The possibilities are endless when you're out to rescue that which is important to this nation.
I am only sorry we didn't have this national philosophy when there were some important, historic concepts that could have been preserved. History could have been kept alive instead of relegated to the dry books that are the hallmarks of libraries and places of public importance. Topping my list is the Pony Express, which remains first and foremost in the history of the western United States, regardless of the fact that it was in business for just about a year. We could have had horse paths right along the freeway with appropriate feeding stations at various on-ramps. The cost would be less than a night at the restaurant and Broadway play taken in by the first couple last weekend. Now that is what I call putting it in perspective!
I bemoan the death knell of the Helms Bakery delivery that was a major joy of my youth.
In Southern California these brave Helms drivers toured the streets of most neighborhoods in a squat yellow truck that carried bread, cakes, cookies and other baked delights. They signaled you with a three or four valve whistle and everyone delighted in the fresh home delivery. One day they were gone, and the Helms Bakery became the Antique Guild.
There is no doubt in my mind that the trucks were the forerunner of the Smart Car and the concept was the beginning of fast food restaurants. I know they sold corn bread, so they could have converted that delight to ethanol and had the first green delivery. The whole concept could have been kept for less than a year's salary of the vice president's speech writer. The Helms whistle sounded better, the aroma was hands down the winner and the products went down easier than his speeches.
I am just warming up, but because of time and space, I look to other good deeds that must not be left undone in today's business environment. Forget the buggy whip industry, it's too late, but what about the U.S. Post Office? How are we going to save them? They are laying off workers (can't be counted in jobs saved or created) and raising prices of stamps and are still projecting about a $2 billion deficit. Email has made the deliverable letter obsolete. Too slow and too costly, even though we do employ a goodly number of Americans who have to go through hardships each and every day delivering the advertising that goes directly from the mail box to the trash barrel. You can't say that isn't productive as it keeps many industries in business: advertising, printing, trash collection etc. On second thought, we cut down nothing to send an email and the man power and destruction of the environment is much too devastating and expensive for letters anyway. Now the question is what can we do with the buildings? Why not set them up as way stations for the Gitmo detainees while they await processing to the myriad of countries lining up to take them?Now that I have covered the easy stuff, what in the world are we going to do with the gas stations? Now that we are going green, what about the green we are going to need to take care of the problem they present? Sure, they sit on great real estate, prime corners on major streets and boulevards, but that's the good news. The underground tanks certainly spoil the party. Have you any idea what you have to do to the land where a gas station existed? Are there enough prisoners in our jails to dig up all the land (dirt) and replace it with clean, uncontaminated dirt? Do we have enough of the clean dirt (oxymoron) to go around or are we faced with another land grab, not for the awful black gold, but for the actual dirt exchange? No country with any backbone is going to swap our dirt for theirs. We are lucky they are buying our bonds!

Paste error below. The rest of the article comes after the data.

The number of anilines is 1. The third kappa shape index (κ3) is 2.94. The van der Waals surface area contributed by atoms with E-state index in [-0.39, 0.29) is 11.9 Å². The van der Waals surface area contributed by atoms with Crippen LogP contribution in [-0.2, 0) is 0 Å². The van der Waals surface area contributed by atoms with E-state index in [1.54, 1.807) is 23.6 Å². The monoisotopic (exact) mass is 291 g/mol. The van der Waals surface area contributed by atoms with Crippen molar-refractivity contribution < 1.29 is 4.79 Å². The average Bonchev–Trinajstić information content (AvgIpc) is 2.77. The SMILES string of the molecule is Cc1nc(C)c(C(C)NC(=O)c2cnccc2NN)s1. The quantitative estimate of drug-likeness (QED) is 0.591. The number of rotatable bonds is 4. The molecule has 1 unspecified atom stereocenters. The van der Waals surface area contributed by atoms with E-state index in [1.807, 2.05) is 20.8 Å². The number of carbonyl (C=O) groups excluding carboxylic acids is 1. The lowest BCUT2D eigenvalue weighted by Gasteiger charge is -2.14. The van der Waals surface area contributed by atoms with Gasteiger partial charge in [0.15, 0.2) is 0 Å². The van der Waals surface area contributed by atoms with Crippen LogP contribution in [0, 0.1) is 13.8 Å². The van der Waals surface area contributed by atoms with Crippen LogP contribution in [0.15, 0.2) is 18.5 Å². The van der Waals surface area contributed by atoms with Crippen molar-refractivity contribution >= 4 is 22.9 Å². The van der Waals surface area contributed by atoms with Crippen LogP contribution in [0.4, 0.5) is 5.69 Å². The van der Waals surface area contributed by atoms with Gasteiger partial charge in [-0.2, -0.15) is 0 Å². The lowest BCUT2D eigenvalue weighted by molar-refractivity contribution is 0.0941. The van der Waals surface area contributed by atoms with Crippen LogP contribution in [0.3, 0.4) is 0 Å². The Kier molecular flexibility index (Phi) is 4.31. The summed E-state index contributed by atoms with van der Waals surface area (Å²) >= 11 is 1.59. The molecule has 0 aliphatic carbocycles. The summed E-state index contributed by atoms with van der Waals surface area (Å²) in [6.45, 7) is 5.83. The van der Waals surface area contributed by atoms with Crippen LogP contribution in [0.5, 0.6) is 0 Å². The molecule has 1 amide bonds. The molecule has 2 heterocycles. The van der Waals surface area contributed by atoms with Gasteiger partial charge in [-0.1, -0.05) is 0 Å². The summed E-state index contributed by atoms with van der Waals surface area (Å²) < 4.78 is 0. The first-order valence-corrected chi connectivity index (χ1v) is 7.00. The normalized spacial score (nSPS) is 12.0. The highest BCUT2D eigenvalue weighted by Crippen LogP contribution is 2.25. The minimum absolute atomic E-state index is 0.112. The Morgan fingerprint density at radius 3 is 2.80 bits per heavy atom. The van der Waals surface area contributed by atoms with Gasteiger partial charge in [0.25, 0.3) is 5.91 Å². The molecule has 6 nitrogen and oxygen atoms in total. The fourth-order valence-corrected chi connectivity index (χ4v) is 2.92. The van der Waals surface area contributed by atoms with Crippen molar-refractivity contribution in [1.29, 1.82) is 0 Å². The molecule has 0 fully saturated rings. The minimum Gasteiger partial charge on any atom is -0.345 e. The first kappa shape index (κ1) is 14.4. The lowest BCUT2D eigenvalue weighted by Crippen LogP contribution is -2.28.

Now that bonds have been brought up, it is highly appropriate we discuss them because all that is being done in the name of (multiple choice) progress, solving the recession or bettering the country, really depends on whether we can sell the bonds (see above) at a reasonable rate to our allies. Allies is not a euphemism for Chinese. Sure, we could sell them for a higher rate, but being that the entire financial universe is ruled, rate wise, by the interest rates on these bonds, it isn't in our best interest to pay higher interest at this time.
Getting to the bottom line, as they say in most business circles, the $50 billion going to the old General Motors, NE: Government Motors, can simply collapse the shaky improvement in this economy by increasing the interest rates on the treasury notes and bonds, which would increase the interest rates on the mortgage backed bonds, which would raise home mortgage interest, slow sales of new and existing homes, and without missing a beat, send this economy into a new tailspin.
Maybe, just maybe, since we let so many other worthy candidates for redemption from the ravages of the business cycle be, perhaps we should have let this particular entity "go it alone." After all, 50 years of poor design and construction is an enviable record that shouldn't be tarnished with a few mediocre years before total failure. I am not the lead man for these decisions, but why would we risk a return to sensibility in the real estate market, which shows signs of happening, which could be the bedrock of the future vibrant economy for these sorrowful companies. I think the answer might be the plural of the opposite of the confederacy.